52. Crossley, N. A. et al. The hubs of the human connectome are generally implicated in the anatomy of brain disorders. Brain 137, 2382–2395 (2014).

    PubMed  PubMed Central  Article  Google Scholar 

  53. Frangou, S. The enduring allure of explanatory reductionism in schizophrenia. Biol. Psychiatry 87, 690–691 (2020).

    PubMed  Article  Google Scholar 

  54. Viollet, C. et al. Somatostatinergic systems in brain: networks and functions. Mol. Cell Endocrinol. 286, 75–87 (2008).

    CAS  PubMed  Article  Google Scholar 

  55. Douillard-Guilloux, G. et al. Decrease in somatostatin-positive cell density in the amygdala of females with major depression. Depress Anxiety 34, 68–78 (2017).

    CAS  PubMed  Article  Google Scholar 

  56. Lin, L. C. & Sibille, E. Somatostatin, neuronal vulnerability and behavioral emotionality. Mol. Psychiatry 20, 377–387 (2015).

    CAS  PubMed  PubMed Central  Article  Google Scholar 

  57. Bilkei-Gorzo, A. et al. Diminished anxiety- and depression-related behaviors in mice with selective deletion of the Tac1 gene. J. Neurosci. 22, 10046–10052 (2002).

    CAS  PubMed  PubMed Central  Article  Google Scholar 

  58. Guilloux, J. P. et al. Molecular evidence for BDNF- and GABA-related dysfunctions in the amygdala of female subjects with major depression. Mol. Psychiatry 17, 1130–1142 (2012).

    CAS  PubMed  Article  Google Scholar 

  59. Malki, K. et al. Identification of genes and gene pathways associated with major depressive disorder by integrative brain analysis of rat and human prefrontal cortex transcriptomes. Transl. Psychiatry 5, e519 (2015).

    CAS  PubMed  PubMed Central  Article  Google Scholar 

  60. Bludau, S. et al. Integration of transcriptomic and cytoarchitectonic data implicates a role for MAOA and TAC1 in the limbic-cortical network. Brain Struct. Funct. 223, 2335–2342 (2018).

    CAS  PubMed  PubMed Central  Article  Google Scholar 

  61. CDGPGC. Identification of risk loci with shared effects on five major psychiatric disorders: a genome-wide analysis. Lancet 381, 1371–1379 (2013).

    Article  CAS  Google Scholar 

  62. Anttila, V. et al. Analysis of shared heritability in common disorders of the brain. Science 360, eaap8757 (2018).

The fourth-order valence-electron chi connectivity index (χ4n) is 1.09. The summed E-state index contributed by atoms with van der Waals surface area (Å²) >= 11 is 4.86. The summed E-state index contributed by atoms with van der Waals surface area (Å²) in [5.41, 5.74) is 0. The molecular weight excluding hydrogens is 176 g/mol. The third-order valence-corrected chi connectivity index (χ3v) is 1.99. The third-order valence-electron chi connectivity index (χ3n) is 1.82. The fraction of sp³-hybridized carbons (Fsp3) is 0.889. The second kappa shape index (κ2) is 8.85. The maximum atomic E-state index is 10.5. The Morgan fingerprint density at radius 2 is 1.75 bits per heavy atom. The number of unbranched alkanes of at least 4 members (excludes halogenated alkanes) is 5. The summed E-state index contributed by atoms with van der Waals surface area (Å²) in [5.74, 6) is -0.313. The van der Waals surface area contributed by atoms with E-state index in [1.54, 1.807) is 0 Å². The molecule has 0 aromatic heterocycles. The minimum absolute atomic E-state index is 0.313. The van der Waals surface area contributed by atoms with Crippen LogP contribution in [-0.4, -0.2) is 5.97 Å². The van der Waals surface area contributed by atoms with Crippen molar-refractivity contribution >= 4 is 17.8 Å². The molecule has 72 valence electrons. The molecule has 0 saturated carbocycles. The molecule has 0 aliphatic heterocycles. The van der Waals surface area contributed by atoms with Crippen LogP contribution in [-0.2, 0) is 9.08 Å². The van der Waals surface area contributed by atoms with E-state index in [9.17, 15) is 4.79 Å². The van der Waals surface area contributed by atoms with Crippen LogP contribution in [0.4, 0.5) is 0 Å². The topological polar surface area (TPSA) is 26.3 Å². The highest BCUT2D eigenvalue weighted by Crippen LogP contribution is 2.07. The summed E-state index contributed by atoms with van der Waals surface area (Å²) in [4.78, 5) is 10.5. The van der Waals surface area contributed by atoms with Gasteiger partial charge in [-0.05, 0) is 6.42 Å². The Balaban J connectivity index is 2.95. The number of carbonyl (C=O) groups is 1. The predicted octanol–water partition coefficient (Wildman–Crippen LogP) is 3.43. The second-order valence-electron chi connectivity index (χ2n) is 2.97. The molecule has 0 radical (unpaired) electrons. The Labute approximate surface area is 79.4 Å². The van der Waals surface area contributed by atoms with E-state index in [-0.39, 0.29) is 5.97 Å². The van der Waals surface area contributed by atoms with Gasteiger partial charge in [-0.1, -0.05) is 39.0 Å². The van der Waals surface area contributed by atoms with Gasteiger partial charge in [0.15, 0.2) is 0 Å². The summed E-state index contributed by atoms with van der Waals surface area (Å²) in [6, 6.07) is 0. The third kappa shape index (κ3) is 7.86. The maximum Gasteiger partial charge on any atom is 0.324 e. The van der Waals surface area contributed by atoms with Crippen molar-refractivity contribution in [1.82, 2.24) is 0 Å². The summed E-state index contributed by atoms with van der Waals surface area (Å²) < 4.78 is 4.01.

63. Patel, Y. et al. Virtual histology of cortical thickness and shared neurobiology in 6 psychiatric disorders. JAMA Psychiatry 78, 47–63 (2021).

    PubMed  Article  Google Scholar 

  64. Castillo, P. E. et al. Endocannabinoid signaling and synaptic function. Neuron 76, 70–81 (2012).

    CAS  PubMed  PubMed Central  Article  Google Scholar 

  65. Fan, T. et al. Analyzing the genes and pathways related to major depressive disorder via a systems biology approach. Brain Behav. 10, e01502 (2020).

    PubMed  Article  Google Scholar 

  66. Mechoulam, R. & Parker, L. A. The endocannabinoid system and the brain. Annu. Rev. Psychol. 64, 21–47 (2013).

    PubMed  Article  Google Scholar 

  67. Katona, I. & Freund, T. F. Multiple functions of endocannabinoid signaling in the brain. Annu. Rev. Neurosci. 35, 529–558 (2012).

    CAS  PubMed  PubMed Central  Article  Google Scholar 

  68. Ligresti, A., Petrosino, S. & Di Marzo, V. From endocannabinoid profiling to ‘endocannabinoid therapeutics’. Curr. Opin. Chem. Biol. 13, 321–331 (2009).

    CAS  PubMed  Article  Google Scholar 

  69. Duman, R. S. & Aghajanian, G. K. Synaptic dysfunction in depression: potential therapeutic targets. Science 338, 68–72 (2012).

    CAS  PubMed  PubMed Central  Article  ADS  Google Scholar 

  70. Kang, H. J. et al. Decreased expression of synapse-related genes and loss of synapses in major depressive disorder. Nat. Med. 18, 1413–1417 (2012).

    CAS  PubMed  PubMed Central  Article  Google Scholar 

  71. Rosenbaum, D. M., Rasmussen, S. G. & Kobilka, B. K. The structure and function of G-protein-coupled receptors. Nature 459, 356–363 (2009).

    CAS  PubMed  PubMed Central  Article  ADS  Google Scholar 

  72. Zhou, X. et al. Astrocyte, a promising target for mood disorder interventions. Front. Mol. Neurosci. 12, 136 (2019).